Blog Post

Terrifying Tales of Fraud to Keep You Up at Night

ACFE Community Manager

Rihonna Scoggins

As experienced fraud examiners know, fraud comes in many varieties, including tales that are truly frightening. These fraudsters were willing to play any type of trick to take their ill-begotten treats.

Read on to learn more about this year’s tales of terrifying fraud, but don’t say we didn’t warn you.

Six Feet Deep

A stolen Mercedes Benz filled with bags of unused concrete was discovered on October 20, 2022 in the yard of a multimillion-dollar home linked to one of San Joaquin County’s largest-ever insurance fraud schemes in the 1990s, Atherton Mayor Rick DeGolia said. Cadaver dogs alerted to possible human remains more than 24 hours after technicians with the San Mateo County Crime Lab began excavating the car, but none had been found

Casting Spells and Illusions

In 2002, Serhat Gumrukcu performed a magic act in which a cane appeared to levitate, and he was introduced as a medical student, using the stage name “Dr. No”. A little more than a decade later, after coming to the United States, he was involved in multimillion-dollar oil and real-estate deals. Yet his best-known venture was in medicine. For a time, he drew special notice from the government’s top infectious disease official, Anthony Fauci. In America, the magician found a new audience for his ideas about groundbreaking treatments.

Enochian Biosciences, co-founded in 2018 by Mr. Gumrukcu, paid more than $21 million to companies controlled by him and his husband for consulting, research and the licensing of potential drugs to treat influenza, hepatitis B, HIV and Covid-19.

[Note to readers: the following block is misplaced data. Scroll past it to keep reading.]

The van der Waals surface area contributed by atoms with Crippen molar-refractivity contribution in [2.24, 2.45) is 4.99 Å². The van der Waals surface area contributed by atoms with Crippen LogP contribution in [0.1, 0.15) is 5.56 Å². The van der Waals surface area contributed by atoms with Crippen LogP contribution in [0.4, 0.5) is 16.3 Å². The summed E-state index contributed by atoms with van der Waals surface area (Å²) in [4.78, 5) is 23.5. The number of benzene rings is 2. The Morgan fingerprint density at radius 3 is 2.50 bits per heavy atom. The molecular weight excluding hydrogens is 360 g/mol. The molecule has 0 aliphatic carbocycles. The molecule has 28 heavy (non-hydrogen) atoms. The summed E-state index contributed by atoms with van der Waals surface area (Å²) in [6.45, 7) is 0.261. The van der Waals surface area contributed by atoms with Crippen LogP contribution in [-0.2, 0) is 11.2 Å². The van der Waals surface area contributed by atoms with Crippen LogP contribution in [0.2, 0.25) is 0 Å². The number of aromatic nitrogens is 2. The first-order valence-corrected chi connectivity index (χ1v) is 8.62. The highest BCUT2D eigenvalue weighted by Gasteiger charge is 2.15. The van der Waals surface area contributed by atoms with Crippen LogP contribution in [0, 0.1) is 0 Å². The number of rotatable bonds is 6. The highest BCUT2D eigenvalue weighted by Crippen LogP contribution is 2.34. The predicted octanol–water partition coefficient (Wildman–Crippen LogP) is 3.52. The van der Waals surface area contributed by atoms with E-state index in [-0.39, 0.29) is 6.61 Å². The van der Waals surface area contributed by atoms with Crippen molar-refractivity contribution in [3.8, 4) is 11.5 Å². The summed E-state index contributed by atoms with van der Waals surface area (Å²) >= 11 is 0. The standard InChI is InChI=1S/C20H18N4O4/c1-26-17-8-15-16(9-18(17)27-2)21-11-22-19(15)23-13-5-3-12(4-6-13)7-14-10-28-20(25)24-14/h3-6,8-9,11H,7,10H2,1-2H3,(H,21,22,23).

However, this was yet another illusion cast by Dr. No. Despite his claims to represent a Turkish medical association, prosecutors allege that Mr. Gumrukcu misrepresented himself and his credentials in various business dealings. Prosecutors now allege that Mr. Gumrukcu arranged the murder of a business associate, Gregory Davis, who threatened to expose him as a fraud.

Bringing the Dead Back to Life Through Fraud

Throughout history, the act of grave-robbing has typically provided bandits with, alongside mounds of real dirt, a quick hit of pay dirt. Traditionally, a thief willing to roll up his sleeves and break a sweat might be rewarded with a fistful of jewelry or a stray gold tooth filling. However, in India, fraudsters have taken the concept of grave-robbing to a whole new level—quite literally–as they’ve moved operations above ground. What’s more troubling is the fact that now many of the victims being targeted aren’t even dead.

In the Indian state of Assam, and, more specifically, the district of Barpeta, fraud has emerged as a uniquely vexing problem for local law enforcement. From banking bribes to Ponzi schemes, the whole region has regrettably produced a plethora of fraud, thanks in no small part to economic hardship and widespread unemployment. However, insurance fraud has taken on a life of its own, or, perhaps more accurately, a death—several, in fact. The catch is, many of the “deceased” upon whom claims have been filed are not, in fact, dead. Some were never alive in the first place.

Read more.

Looking for more scary fraud stories? Dig in to the ACFE’s Fraud Graveyard.


SOURCE: ACFE Insights – A Publication of the Association of Certified Fraud Examiners

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